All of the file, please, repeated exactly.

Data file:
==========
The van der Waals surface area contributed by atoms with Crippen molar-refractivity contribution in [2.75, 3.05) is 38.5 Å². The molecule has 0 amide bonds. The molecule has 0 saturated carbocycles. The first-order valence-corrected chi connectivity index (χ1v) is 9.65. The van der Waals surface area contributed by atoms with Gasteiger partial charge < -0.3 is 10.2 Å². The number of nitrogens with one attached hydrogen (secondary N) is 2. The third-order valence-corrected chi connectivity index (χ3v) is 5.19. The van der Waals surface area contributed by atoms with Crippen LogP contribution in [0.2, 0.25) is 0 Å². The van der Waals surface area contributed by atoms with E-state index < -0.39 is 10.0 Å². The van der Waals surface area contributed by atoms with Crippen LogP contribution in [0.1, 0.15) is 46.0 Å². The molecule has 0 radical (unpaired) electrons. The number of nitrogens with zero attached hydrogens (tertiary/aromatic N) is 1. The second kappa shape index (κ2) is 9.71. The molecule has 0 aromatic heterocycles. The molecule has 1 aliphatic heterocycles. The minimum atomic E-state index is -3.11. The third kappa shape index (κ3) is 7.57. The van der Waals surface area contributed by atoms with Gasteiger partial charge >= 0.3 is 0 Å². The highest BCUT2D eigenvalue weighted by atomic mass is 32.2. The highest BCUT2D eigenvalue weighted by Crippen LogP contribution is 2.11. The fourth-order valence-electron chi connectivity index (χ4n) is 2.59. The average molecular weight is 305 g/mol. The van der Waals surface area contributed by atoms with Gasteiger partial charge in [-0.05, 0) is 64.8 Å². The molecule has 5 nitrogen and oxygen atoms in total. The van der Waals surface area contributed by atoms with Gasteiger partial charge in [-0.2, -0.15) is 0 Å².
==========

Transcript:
The van der Waals surface area contributed by atoms with Crippen molar-refractivity contribution in [2.75, 3.05) is 38.5 Å². The molecule has 0 amide bonds. The molecule has 0 saturated carbocycles. The first-order valence-corrected chi connectivity index (χ1v) is 9.65. The van der Waals surface area contributed by atoms with Gasteiger partial charge < -0.3 is 10.2 Å². The number of nitrogens with one attached hydrogen (secondary N) is 2. The third-order valence-corrected chi connectivity index (χ3v) is 5.19. The van der Waals surface area contributed by atoms with Crippen LogP contribution in [0.2, 0.25) is 0 Å². The van der Waals surface area contributed by atoms with E-state index < -0.39 is 10.0 Å². The van der Waals surface area contributed by atoms with Crippen LogP contribution in [0.1, 0.15) is 46.0 Å². The molecule has 0 radical (unpaired) electrons. The number of nitrogens with zero attached hydrogens (tertiary/aromatic N) is 1. The second kappa shape index (κ2) is 9.71. The molecule has 0 aromatic heterocycles. The molecule has 1 aliphatic heterocycles. The minimum atomic E-state index is -3.11. The third kappa shape index (κ3) is 7.57. The van der Waals surface area contributed by atoms with Gasteiger partial charge >= 0.3 is 0 Å². The highest BCUT2D eigenvalue weighted by atomic mass is 32.2. The highest BCUT2D eigenvalue weighted by Crippen LogP contribution is 2.11. The fourth-order valence-electron chi connectivity index (χ4n) is 2.59. The average molecular weight is 305 g/mol. The van der Waals surface area contributed by atoms with Gasteiger partial charge in [-0.05, 0) is 64.8 Å². The molecule has 5 nitrogen and oxygen atoms in total. The van der Waals surface area contributed by atoms with Gasteiger partial charge in [-0.2, -0.15) is 0 Å².